When Standing in the Stream Is an Act of Faith

A spring-fed creek cuts a quiet path through our valley, rambling over stones and through clumps of watercress and swamp lilies before ducking under the road in front of our home to join a larger creek at the edge of the field. The water that flows from our spring and creek eventually travels into a larger river and dumps into a nearby lake.

Growing up, our sons spent hours playing alongside and inside that creek. Boats made of leaves and sticks were launched from the little wooden bridge. Water scooped up in a discarded glass jar was examined for bugs and tadpoles.

I never cross that creek or stand on its banks without thinking about my children. Those memories are a gift.

The faith that carried me through days and years of parenting our boys is also a gift. I take this steady current of faith for granted, trusting it to keep me afloat, like those fragile leaf-and-stick sailboats of their childhood. I’ve dipped into my stream of faith a lot lately, holding it up to the light for closer examination, as I’ve watched a couple of my sons face personal trials.

Any parent knows that it’s one thing to tap into your faith and trust in God’s providence to sustain you during your own trials, and quite another to stand in faith while the child you love is in peril of drowning.

A dear friend and I have prayed for one another’s children over the years. It was easier when they were young, frolicking in the frigid creek, to believe those prayers were enough to protect them from the undercurrent of life. Now that they’re adults, we know the rocky patches are theirs to navigate and we pray even harder.

I learned a new word this week, one I can’t believe I’ve never heard before, since I’ve lived it with a passion all these 31 years.

“Storge” (stor-jay) in Greek refers to the natural love and affection of a parent for a child, and of siblings for one another. It’s an emotion that creates a familial bond, and it’s laid alongside the other types of love described in scripture — agape, phileo and eros (unconditional, brotherly and physical love).

According to its definition, storge love compels us to put the needs of one another above our own. It’s found in the Greek compounded with phileo; in English it is a call to:

“Be devoted to one another in love. Honor one another above yourselves.” Romans 12:10

Putting a child’s needs above our own is usually not a problem for a devoted parent. We can do it to a fault.

But God showed me something important this week in my quest to figure out how to help, how to rescue, these sons walking a painful path. He impressed on me that perhaps the painful path is exactly where He wants them right now, that it’s part of the journey they need to take to get where He wants them to go — where I want them to go.

Can I accept that there will be wounds? Will I allow that the sharp rocks and undercurrents of life have a purpose — even in the life of my precious child?

The liquid faith I hold in my glass jar is littered with bits and pieces of debris from my own journey, collected in the difficult times and giving substance to the current that carries me now. I know I won’t leave the bank of that creek. In devotion, I’ll continue to put my sons’ needs above my own and to pray for a good outcome. But I can’t step into or block the course of their lives, not if I claim to trust God to bring good out of even this.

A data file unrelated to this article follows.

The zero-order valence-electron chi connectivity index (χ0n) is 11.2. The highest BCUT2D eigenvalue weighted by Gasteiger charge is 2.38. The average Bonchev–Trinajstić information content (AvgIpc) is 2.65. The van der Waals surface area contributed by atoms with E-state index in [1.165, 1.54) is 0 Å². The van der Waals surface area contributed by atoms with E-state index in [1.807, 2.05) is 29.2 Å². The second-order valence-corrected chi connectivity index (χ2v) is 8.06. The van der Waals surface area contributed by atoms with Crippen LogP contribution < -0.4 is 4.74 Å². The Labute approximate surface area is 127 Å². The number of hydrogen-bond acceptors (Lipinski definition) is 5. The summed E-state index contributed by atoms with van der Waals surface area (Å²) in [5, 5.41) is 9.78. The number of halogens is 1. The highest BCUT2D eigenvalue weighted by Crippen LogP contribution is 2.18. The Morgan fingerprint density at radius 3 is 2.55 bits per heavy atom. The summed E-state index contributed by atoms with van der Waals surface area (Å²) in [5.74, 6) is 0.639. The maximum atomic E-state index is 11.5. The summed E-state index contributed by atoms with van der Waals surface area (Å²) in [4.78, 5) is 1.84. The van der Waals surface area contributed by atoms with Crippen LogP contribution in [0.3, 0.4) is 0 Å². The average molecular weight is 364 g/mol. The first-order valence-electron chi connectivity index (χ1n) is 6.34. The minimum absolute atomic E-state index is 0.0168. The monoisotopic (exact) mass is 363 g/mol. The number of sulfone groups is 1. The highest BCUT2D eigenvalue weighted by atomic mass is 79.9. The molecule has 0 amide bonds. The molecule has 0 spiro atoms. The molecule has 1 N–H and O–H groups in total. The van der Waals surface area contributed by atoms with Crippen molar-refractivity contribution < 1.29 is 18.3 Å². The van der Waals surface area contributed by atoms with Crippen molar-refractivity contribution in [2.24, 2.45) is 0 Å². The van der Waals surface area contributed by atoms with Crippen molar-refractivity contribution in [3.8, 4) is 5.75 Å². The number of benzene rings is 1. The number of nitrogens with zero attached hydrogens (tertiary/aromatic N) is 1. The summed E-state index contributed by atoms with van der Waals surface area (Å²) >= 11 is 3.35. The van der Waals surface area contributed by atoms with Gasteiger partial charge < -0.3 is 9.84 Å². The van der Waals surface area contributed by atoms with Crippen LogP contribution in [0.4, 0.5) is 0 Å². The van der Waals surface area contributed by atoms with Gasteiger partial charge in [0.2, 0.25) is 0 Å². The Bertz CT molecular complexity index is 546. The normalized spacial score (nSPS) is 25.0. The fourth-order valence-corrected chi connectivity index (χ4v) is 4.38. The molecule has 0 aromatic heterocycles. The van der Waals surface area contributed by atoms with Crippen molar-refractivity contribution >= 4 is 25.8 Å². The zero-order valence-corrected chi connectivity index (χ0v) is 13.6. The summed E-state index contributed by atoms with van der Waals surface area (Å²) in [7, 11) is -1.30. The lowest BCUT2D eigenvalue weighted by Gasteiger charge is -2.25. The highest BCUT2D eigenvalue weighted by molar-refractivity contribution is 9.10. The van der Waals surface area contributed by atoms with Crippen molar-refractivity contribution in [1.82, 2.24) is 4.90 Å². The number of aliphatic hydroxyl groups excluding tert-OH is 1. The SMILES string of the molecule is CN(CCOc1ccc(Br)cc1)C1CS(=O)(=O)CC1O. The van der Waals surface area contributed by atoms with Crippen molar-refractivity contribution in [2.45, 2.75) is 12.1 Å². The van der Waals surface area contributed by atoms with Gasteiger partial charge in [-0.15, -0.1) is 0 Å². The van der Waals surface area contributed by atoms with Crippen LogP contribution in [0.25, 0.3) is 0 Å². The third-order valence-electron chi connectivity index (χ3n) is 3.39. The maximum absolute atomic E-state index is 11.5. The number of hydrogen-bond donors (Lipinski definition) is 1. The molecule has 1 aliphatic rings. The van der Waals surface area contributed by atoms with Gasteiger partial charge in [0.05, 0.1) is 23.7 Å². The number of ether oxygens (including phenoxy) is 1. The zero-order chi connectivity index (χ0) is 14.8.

To honor my sons means to trust them to the one who created them, the ultimate act of storge.

Sharing this today at Thought-Provoking Thursday

8 Comments

  1. Shanda Hb Easterday

    Thank you, Ingrid. I was talking to my son who is going through a rough patch also, and your blog post came in time to ground me! Amen!

    • inkspots53@hotmail.com

      You’re welcome, Shanda. A hard lesson for me, since I’m a “fixer” and a “rescuer”. It’s easy to forget who’s in charge here!

  2. Lynn Marie

    Ingrid—I loved this post. It is soo hard to watch and pray as our children face the battles in their lives. I read something this week that suggested that perhaps these trials we face and seem so hard at the time are actually his tender preparation for the life he is creating for us on the road ahead and the person he is creating us to be–it put a whole different spin on it for me.

    • inkspots53@hotmail.com

      Thank you, Lynn. I believe God wastes nothing — even the tough stuff. We never stop being mothers, do we? Thank God He never stops teaching us new lessons!

  3. You are such a good mother, friend!! God often doesn’t want us to fix does he? I am thankful for my mom and dad who have walked with me even in the midst of my struggles.

    • inkspots53@hotmail.com

      Oh, thank you, Tara. I have to continually remind myself who these kids really belong to, and ask their Maker to give me wisdom. So glad your parents (and mine) are along for the journey!

  4. I wonder why we don’t hear more about storge. Rare is the time I hear of it either, so thanks for the reminder today. Now that I have adult children, I see that the younger years might have been easier after all. 😉 The physical stress may be greater when than you’re young, but you don’t have to worry so much about them making huge life-altering mistakes. We all definitely need prayers–both the kids and parents–throughout our entire lives. Great post, Ingrid.

    • inkspots53@hotmail.com

      Thanks, Lisa. With praying comes peace. I maybe haven’t changed anything, but God makes a change in me, and I trust for His work in them. It’s so hard to not try to be the puppet-master!

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